Last weekend I went to a wildlife park* which had, among other things, a dinosaur section (not real dinosaurs, obviously – don’t worry, Jurassic Park hasn’t quietly happened in Hertfordshire). And I saw this word on one of the information signs. A thagomizer is the spiky bit of a stegosaurus’s tail (other dinosaurs are available). Here’s one in animatronic glory:
The term ‘thagomizer’ was invented in 1982 by a cartoonist called Gary Larson, the creator of The Far Side, beloved of humorous birthday cards everywhere. The cartoon shows a caveman lecturer giving a slideshow with a picture of a stegosaurus’s tail. He’s saying: ‘Now this end is called the thagomizer ... after the late Thag Simmons.’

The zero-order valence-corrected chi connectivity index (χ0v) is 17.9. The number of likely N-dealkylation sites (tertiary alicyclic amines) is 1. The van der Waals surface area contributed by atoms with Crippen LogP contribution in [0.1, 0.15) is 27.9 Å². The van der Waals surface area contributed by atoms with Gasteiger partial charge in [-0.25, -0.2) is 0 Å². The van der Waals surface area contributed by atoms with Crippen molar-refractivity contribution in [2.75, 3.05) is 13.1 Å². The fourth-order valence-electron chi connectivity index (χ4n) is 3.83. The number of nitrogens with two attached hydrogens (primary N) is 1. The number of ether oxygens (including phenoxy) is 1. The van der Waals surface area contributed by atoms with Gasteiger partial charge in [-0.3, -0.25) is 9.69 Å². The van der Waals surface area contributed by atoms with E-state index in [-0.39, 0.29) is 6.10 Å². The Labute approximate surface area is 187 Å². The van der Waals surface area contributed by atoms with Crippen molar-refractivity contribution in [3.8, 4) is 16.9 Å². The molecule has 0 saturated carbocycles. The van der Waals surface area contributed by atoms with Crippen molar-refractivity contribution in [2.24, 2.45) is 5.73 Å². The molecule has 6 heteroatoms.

Before the cartoon was published, the arrangement of spikes wasn’t called anything at all. And because palaeontologists are a wacky lot (I’m assuming they’re all like Ross from Friends, right?), one called Ken Carpenter from the Denver Museum of Nature and Science adopted it when describing a fossil at the Society of Vertebrate Paleontology’s AGM in 1993. It’s now widely used in respected scientific circles including at the Smithsonian, and in the BBC documentary series Planet Dinosaur.
You can see the actual cartoon here.
*With my friend and her child. Not on my own. That would be weird.